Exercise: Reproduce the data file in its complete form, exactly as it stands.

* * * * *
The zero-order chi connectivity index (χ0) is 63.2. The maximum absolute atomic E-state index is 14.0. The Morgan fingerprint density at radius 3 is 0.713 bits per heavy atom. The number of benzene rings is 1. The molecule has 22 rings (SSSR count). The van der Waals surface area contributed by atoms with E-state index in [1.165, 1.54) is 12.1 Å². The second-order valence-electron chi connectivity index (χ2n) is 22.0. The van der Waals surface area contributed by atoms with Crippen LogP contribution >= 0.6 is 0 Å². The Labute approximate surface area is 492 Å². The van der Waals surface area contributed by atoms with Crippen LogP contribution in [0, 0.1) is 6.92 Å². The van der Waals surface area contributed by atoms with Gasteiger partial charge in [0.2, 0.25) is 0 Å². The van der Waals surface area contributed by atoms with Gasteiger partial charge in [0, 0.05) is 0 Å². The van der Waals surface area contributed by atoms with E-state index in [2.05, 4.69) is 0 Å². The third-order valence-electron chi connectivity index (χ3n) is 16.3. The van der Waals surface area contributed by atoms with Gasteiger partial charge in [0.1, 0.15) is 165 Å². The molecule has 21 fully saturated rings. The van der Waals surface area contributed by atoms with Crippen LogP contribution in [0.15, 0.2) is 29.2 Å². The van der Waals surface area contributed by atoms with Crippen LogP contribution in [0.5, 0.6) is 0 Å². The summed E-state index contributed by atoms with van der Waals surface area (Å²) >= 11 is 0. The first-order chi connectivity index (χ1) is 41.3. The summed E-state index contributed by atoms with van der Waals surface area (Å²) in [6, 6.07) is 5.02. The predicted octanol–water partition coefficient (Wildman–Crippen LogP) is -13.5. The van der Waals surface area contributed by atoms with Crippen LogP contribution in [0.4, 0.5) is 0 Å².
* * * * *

The zero-order chi connectivity index (χ0) is 63.2. The maximum absolute atomic E-state index is 14.0. The Morgan fingerprint density at radius 3 is 0.713 bits per heavy atom. The number of benzene rings is 1. The molecule has 22 rings (SSSR count). The van der Waals surface area contributed by atoms with E-state index in [1.165, 1.54) is 12.1 Å². The second-order valence-electron chi connectivity index (χ2n) is 22.0. The van der Waals surface area contributed by atoms with Crippen LogP contribution >= 0.6 is 0 Å². The Labute approximate surface area is 492 Å². The van der Waals surface area contributed by atoms with Crippen LogP contribution in [0, 0.1) is 6.92 Å². The van der Waals surface area contributed by atoms with Gasteiger partial charge in [0.2, 0.25) is 0 Å². The van der Waals surface area contributed by atoms with Gasteiger partial charge in [0, 0.05) is 0 Å². The van der Waals surface area contributed by atoms with E-state index in [2.05, 4.69) is 0 Å². The third-order valence-electron chi connectivity index (χ3n) is 16.3. The van der Waals surface area contributed by atoms with Gasteiger partial charge in [0.1, 0.15) is 165 Å². The molecule has 21 fully saturated rings. The van der Waals surface area contributed by atoms with Crippen LogP contribution in [0.15, 0.2) is 29.2 Å². The van der Waals surface area contributed by atoms with Crippen LogP contribution in [0.5, 0.6) is 0 Å². The summed E-state index contributed by atoms with van der Waals surface area (Å²) >= 11 is 0. The first-order chi connectivity index (χ1) is 41.3. The summed E-state index contributed by atoms with van der Waals surface area (Å²) in [6, 6.07) is 5.02. The predicted octanol–water partition coefficient (Wildman–Crippen LogP) is -13.5. The van der Waals surface area contributed by atoms with Crippen LogP contribution in [0.4, 0.5) is 0 Å².